Things I’ve learned as a Master of Moving

Gone are the days when you moved out of your parents’ house straight into your first home… the place you live until you die.  For so many of us, life is a constant parade of boxes and packing tape.

I’ve lost track of how many times I’ve moved as a student (three? four?) and you’d think a student would have few things cluttering up her life.  Wrong.  For one, students have books.  Heavy, heavy books.  Not to mention those glass pots no one wants to use anymore… why?  Because they’re too frickin heavy to use.  Thus, they end up in the possession of the roving student.

My old apartment. Looking like it's up to code is only an optical illusion.

Not only have I moved, I’ve helped others move; the latest venture meant moving my cousin and wife to their new home.  Like me, they have lots of stuff.  At writing, about two-thirds of their stuff is moved.  (Jeez I guess that means, what the heck am I doing on the internet?)  In fact, my muscles have been stretched to the limit (mostly because of the many flights of Stairmaster-like exercise I got yesterday.)

There is nothing like the joy of moving into a new place.  A new start.  Different walls.  Fresh surroundings.

But before you get to that point, there’s the ritual of moving.

Ug.  I keep swearing I will never move again, but it’s inevitable in our nomadic life.  The following things I have learned from my multiple moves over the years, including little-ish moves and bigger moves.

  • Your possessions multiply once they’re in your home.  When you go to move, you discover the exact tally of what you own.
  • You’ll consider torching your stuff at some point, just avoid to dealing with it.  Forget taking it to the dump.  That would involve moving the stuff there.  You might as well take it to your new digs.
  • It can be sunny for weeks, but the second you start lugging boxes, it rains.  Pours, even.  Nothing smells finer than cardboard saturated with rain.  Ditto for mattresses.
  • On the matter of rain, if you have uncovered items on the back of your truck and you’re driving on the Confederation Bridge and it begins raining, you can’t pull over to cover them because there’s a no-stopping policy on the bridge.  Tip: cover before you hit the bridge.  Especially if you open your mouth to remark, “Those clouds look dark.”
  • If you don’t tie down things, they will fly like the wind.  As funny as it is in the movies, things flying off your truck and landing on someone’s windshield is a danger, not a comedic situation.  Well, funny for you.  Not them.
  • They don’t install elevators in all buildings with stairs.  There’s no rubbery feeling like lugging box after box up stair after stair.  Building codes ought to dictate that elevators be mandatory.
  • Don’t paint until after the big move.  No matter how careful you are, tables just aren’t flexible enough to get around corners.  Go figure.  You’ll have more dents in your paint than you can shake a stick at (though don’t shake a stick, because you’ll probably hit the wall and make another mark.)
  • Someone will watch you carrying boxes and ask, “Moving?”
  • Toilet paper and hand soap will be the first things packed and the last things unpacked.
  • The big strong men show up after you’ve moved the heaviest furniture.  Thanks boys.
  • Scissors, utility knives, and string seem to vanish into wormholes until you don’t need them anymore.  Then, mysteriously, they’re back where you left them.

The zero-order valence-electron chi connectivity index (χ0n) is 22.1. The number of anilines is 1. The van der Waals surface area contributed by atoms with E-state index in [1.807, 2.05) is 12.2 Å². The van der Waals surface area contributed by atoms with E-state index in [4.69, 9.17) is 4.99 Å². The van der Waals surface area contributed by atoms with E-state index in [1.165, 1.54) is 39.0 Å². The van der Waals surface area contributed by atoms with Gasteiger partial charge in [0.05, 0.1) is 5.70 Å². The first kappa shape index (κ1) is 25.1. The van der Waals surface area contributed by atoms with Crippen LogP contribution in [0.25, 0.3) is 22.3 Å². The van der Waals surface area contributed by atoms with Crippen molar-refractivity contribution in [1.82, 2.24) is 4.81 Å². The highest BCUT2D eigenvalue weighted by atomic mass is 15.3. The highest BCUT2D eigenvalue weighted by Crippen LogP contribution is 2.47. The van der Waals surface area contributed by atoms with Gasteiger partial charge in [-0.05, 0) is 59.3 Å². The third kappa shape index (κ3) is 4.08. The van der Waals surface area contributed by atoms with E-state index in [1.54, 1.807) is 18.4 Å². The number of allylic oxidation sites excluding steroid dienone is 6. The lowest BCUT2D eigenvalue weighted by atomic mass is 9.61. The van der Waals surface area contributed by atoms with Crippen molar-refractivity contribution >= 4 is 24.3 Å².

• You’ll be amazed what you can live without and leave behind once your truck is full and you have to hit the road.
  • Storage lockers can be a godsend.  However, they double your moving because you have to pack your things into the storage locker, and go fetch them.
  • If you leave items too close to the road, people will try to take them… or worse.
  • You’ll move stale, half-full boxes of pasta.  Then wonder why you just didn’t throw them out.  (Probably because the garbage bags were packed first.)
  • A U-Haul?  You’d be surprised what you can get into a car, especially if you don’t care where your feet go.  And see out the back window?  That’s why there’s side view mirrors, my friend.  Kiss your rear view mirror goodbye.  Rear view mirrors are for wussies.
  • Stepping in kitty crap and dragging it through someone’s property is not fun.  Especially if you don’t know anyone with your shoe size so you can bogart a pair of fresh sneakers.
  • Pizza or burgers will never taste so good; for best results, consume at least four hours after work commences.
  • No matter how small your previous digs were, it will be difficult to find room for everything in your new home.
  • If you don’t have a janitor’s amount of cleaning supplies, you don’t have enough.  Some people live in filth.  If you don’t want to be a pig, be prepared to scrub like you’ve never scrubbed before.
  • Dog and cat hair from previous tenants clings to everything you try to clean like Super Glue.
  • The remote for the TV disappears for at least four days.
  • One computer or electronics cord ALWAYS goes missing.  Thank God for Radio Shack or whatever they call it now.
  • Labelling boxes is next to godliness.
  • Moving is a better sleep aid than tranquilizers.
  • And finally… there will always been one more move in your life.  Trust me.  You think you’re safe?  No one’s safe.

In closing, moving can be a pain, both literal and metaphorical.  But the best part is, we live in an area of plenty.  Though moving all those things seems like a bad thing, it’s just a sign that we’re fortunate to have all we do.

Now excuse me.  I have to go nap now.


2 Comments Add yours

  1. Janice Leary says:

    Love it!!

    Thanks for all the help.

  2. Miss Julie says:

    Loved helping you get into your new home!!!

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